Attendance: Regular attendance in class is essential to receiving maximum benefit from the educational experience. Students are to attend and be on time for all classes. In all cases of absence, students are responsible for making up all missed class work and for coming prepared to the class following the absence. It is also students' responsibility to contact me via email as soon as possible and preferably before the absence. Attendance will be a factor in calculating final grades. If you miss more than two (M W night) classes your grade will be lowered. Absences 3 and 4 each have penalties of one letter grade, and upon the 5th absence you will be dropped from the class. It is your responsibility as well to come to class prepared and to submit all assignments on time, regardless of absence. It is not possible to make up missed classes, especially group work. Additionally, arriving late is a distraction to the entire class, so anyone more than 5 minutes late will be marked absent.
Writing Requirements: Except for in-class assignments, all other assignments should be typewritten and double-spaced on clean paper with a one-inch margin on all sides (MLA format). Use a plain font type with no larger than a 12-point size. Make sure your work is free of typos and misspelled words, but, please, don’t use a computer grammar check unless you are really sure you know how to use it. The same goes for a thesaurus. Assignments must be turned in during class on the day they are due. No late papers will be accepted for any reason, and there are no opportunities to make up missed work. If you are having difficulties with a particular paper, please contact me before it’s due. No excuses will be accepted on or after the due date.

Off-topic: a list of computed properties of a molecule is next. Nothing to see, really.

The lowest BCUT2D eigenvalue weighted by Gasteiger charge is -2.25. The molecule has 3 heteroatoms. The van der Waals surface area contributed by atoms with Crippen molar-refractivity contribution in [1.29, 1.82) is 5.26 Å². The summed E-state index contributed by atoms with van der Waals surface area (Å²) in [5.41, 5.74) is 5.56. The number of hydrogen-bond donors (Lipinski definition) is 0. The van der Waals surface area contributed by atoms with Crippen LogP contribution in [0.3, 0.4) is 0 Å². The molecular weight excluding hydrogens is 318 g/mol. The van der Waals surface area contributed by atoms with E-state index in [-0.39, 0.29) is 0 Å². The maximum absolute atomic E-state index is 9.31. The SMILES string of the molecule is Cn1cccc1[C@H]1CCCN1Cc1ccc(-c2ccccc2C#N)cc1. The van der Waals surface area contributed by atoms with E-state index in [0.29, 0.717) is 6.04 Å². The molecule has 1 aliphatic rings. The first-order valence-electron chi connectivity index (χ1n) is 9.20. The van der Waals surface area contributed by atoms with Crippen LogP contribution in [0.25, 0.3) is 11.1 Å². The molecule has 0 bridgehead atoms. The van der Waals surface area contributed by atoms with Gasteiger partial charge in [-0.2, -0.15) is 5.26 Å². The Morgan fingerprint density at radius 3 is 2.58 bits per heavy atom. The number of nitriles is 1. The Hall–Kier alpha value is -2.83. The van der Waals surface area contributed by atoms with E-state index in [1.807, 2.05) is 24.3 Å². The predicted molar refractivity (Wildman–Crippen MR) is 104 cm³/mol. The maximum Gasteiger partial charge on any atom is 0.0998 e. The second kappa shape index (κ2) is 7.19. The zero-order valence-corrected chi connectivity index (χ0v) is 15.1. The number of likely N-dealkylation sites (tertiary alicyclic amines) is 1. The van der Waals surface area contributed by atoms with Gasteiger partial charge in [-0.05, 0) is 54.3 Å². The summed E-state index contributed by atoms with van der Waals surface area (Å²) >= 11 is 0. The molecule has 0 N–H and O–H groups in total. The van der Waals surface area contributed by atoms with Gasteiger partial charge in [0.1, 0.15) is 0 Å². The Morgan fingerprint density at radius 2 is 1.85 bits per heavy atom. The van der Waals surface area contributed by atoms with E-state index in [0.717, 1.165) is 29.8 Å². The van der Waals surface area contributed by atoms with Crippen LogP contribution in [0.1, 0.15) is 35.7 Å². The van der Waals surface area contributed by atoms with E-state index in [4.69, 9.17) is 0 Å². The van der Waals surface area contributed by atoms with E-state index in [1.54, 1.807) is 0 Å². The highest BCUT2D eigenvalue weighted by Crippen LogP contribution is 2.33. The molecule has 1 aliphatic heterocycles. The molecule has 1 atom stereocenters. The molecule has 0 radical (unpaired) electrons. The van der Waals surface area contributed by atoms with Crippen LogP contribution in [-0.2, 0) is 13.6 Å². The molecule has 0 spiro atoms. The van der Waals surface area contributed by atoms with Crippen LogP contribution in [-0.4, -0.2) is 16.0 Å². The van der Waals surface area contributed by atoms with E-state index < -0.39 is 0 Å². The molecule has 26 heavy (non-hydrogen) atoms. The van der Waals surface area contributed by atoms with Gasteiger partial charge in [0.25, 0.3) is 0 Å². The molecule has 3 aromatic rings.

Journals: You should have one new journal entry completed for each class meeting for which readings are assigned. Entire entry should respond to either one reading or on a common aspect of more than one reading. I may also assign other, additional, and/or alternative entries. These are to be completed in time for the class meeting for which the readings are assigned. Since we will be doing much reading and writing, I’ve pared the entries down to only 1 page of word-processed material (double-spaced with one-inch margins). I will take up entries almost every Wednesday night. These entries are to be used to reflect on the reading for that day as well as to prepare your daily remarks, which we will discuss further. Journal entries will also sometimes be used as brainstorming for papers. All entries should show an active engagement with the text, not merely "I liked it" or "I hated it." More along the lines of why you liked it, hated it, found it confusing, funny, etc. You may want to compare the piece to one you’ve read earlier. You also may write about how the piece relates to your own life or the lives of people you know. Try to keep your entry at 1 page – go for quality of thought, not quantity of words. More on expectations of this component to be discussed in class.